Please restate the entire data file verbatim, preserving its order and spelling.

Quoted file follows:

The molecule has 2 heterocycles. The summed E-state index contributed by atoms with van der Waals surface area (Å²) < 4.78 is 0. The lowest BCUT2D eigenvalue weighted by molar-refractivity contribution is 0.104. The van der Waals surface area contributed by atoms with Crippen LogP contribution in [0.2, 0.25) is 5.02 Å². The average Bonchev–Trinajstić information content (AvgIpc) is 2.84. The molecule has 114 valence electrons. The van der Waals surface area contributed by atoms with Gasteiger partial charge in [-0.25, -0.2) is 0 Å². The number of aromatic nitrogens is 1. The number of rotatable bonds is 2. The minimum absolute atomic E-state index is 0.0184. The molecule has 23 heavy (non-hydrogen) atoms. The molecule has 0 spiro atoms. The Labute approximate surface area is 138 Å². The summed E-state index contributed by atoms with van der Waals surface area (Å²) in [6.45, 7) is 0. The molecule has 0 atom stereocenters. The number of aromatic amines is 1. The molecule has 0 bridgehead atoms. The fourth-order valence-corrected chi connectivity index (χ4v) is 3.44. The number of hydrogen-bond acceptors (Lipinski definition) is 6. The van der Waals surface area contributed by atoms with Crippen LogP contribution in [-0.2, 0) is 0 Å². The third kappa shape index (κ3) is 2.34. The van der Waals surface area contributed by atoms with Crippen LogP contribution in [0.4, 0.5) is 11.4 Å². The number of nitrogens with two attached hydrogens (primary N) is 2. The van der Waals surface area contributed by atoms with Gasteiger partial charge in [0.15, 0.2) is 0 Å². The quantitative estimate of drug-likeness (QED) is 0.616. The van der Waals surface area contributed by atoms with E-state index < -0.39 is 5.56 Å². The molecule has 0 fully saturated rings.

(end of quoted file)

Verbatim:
The molecule has 2 heterocycles. The summed E-state index contributed by atoms with van der Waals surface area (Å²) < 4.78 is 0. The lowest BCUT2D eigenvalue weighted by molar-refractivity contribution is 0.104. The van der Waals surface area contributed by atoms with Crippen LogP contribution in [0.2, 0.25) is 5.02 Å². The average Bonchev–Trinajstić information content (AvgIpc) is 2.84. The molecule has 114 valence electrons. The van der Waals surface area contributed by atoms with Gasteiger partial charge in [-0.25, -0.2) is 0 Å². The number of aromatic nitrogens is 1. The number of rotatable bonds is 2. The minimum absolute atomic E-state index is 0.0184. The molecule has 23 heavy (non-hydrogen) atoms. The molecule has 0 spiro atoms. The Labute approximate surface area is 138 Å². The summed E-state index contributed by atoms with van der Waals surface area (Å²) in [6.45, 7) is 0. The molecule has 0 atom stereocenters. The number of aromatic amines is 1. The molecule has 0 bridgehead atoms. The fourth-order valence-corrected chi connectivity index (χ4v) is 3.44. The number of hydrogen-bond acceptors (Lipinski definition) is 6. The van der Waals surface area contributed by atoms with Crippen LogP contribution in [-0.2, 0) is 0 Å². The third kappa shape index (κ3) is 2.34. The van der Waals surface area contributed by atoms with Crippen LogP contribution in [0.4, 0.5) is 11.4 Å². The number of nitrogens with two attached hydrogens (primary N) is 2. The van der Waals surface area contributed by atoms with Gasteiger partial charge in [0.15, 0.2) is 0 Å². The quantitative estimate of drug-likeness (QED) is 0.616. The van der Waals surface area contributed by atoms with E-state index < -0.39 is 5.56 Å². The molecule has 0 fully saturated rings.